RBS loss widened more than expected in the first three months of 2016. Reuters

Royal Bank of Scotland (RBS) said its first quarter loss almost doubled, after the lender repaid £1.19bn (€1.53bn, $1.74bn) to the UK Government for the support it received during the financial crisis.

In the three months to 31 March, the FTSE 100 lender posted a £968m loss, significantly higher than the £459m loss it recorded a year ago and higher than the £957m analysts expected.

The bank, which was rescued in a £46bn bailout during the financial crisis and has not posted a profit since 2007, said the losses were exacerbated by a £238m restructuring bill, which includes the increasing costs of spinning off its Williams & Glyn business. The bank admitted it might not be able complete the sale by the end of next year and would therefore fail to meet a regulatory deadline.

As a result, the bank cast further doubts over whether it will resume its dividend payment policy in the short term future.

"We continue to deal with a range of uncertainties in the external environment, not least those caused by the forthcoming referendum on the UK's continuing membership of the European Union," it said.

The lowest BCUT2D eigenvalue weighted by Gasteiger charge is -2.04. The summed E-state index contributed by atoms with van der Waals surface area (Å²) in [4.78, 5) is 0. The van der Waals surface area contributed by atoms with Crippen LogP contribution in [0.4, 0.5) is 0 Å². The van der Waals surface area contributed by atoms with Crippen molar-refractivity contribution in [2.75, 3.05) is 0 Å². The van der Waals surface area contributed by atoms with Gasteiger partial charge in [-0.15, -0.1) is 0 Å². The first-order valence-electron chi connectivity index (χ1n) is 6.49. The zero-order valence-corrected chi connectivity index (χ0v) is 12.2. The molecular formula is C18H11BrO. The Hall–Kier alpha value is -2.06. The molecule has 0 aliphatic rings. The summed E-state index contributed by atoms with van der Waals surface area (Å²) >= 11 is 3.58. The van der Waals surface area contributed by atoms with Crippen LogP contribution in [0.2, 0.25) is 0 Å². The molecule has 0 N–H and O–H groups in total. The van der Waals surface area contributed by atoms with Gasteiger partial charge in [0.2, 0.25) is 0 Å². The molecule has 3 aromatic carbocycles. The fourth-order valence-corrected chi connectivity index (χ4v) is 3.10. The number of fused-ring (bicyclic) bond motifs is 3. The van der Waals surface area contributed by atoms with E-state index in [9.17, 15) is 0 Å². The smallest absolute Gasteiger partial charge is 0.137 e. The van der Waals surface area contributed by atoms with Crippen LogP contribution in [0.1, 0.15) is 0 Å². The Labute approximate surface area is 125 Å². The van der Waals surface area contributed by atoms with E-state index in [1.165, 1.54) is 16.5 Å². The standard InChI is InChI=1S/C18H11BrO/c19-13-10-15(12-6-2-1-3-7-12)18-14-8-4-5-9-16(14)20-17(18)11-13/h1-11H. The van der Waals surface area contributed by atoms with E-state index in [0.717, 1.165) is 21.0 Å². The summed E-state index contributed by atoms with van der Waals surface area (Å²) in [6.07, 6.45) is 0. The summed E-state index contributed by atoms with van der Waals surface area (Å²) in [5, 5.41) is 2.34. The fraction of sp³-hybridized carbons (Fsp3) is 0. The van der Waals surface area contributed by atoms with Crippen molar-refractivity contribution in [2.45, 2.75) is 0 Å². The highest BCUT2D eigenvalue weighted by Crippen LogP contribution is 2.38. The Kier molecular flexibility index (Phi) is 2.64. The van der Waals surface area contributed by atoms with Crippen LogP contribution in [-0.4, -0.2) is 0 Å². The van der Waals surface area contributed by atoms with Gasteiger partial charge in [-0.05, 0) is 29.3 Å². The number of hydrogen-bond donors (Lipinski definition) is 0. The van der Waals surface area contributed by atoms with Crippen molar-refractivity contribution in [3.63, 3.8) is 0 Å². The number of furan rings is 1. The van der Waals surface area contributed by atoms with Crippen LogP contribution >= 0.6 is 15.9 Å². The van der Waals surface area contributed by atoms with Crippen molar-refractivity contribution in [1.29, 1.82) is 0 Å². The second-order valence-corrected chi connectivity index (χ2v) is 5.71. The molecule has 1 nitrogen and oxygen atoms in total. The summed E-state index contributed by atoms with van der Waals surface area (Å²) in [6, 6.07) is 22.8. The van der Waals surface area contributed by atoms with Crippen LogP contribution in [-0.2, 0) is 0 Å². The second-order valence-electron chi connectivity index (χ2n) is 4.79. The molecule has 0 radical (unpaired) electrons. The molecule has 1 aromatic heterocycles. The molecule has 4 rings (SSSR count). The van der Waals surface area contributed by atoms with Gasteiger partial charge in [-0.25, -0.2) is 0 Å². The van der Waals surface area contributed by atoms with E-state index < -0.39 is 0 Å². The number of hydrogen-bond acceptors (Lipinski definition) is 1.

There was, however, some positive news for Britain's biggest taxpayer-owned bank, as operating expenses declined from £3.61bn in the first quarter of last year to £2.42bn. The decline was almost exclusively due to a sharp drop in litigation costs, which fell from £856m to £31m in the period, the Edinburgh-based bank said, adding it was on track to achieve £800m in cost savings this year.

"We retain our expectation that cost reduction will exceed any income erosion across our combined core businesses. We will incur a charge of approximately £50m [in respect of] the Financial Services Compensation Scheme (FSCS) levy in our second quarter results."

Meanwhile, operating profit before tax surged from £37m to £421m, although adjusted operating profit slumped to £440m from £1.36bn largely because the group's Capital Resolution business swung to a loss and because of the IFRS volatility charge.

Adjusted operating profit in RBS' private banking division and UK personal and business banking fell 40% year-on-year and 9% year-on-year respectively, while the commercial banking division saw operating profit climb 7%.

RBS added total income fell 3% "reflecting margin pressure and reduced fee income", but was 2% higher than in the last quarter of 2015.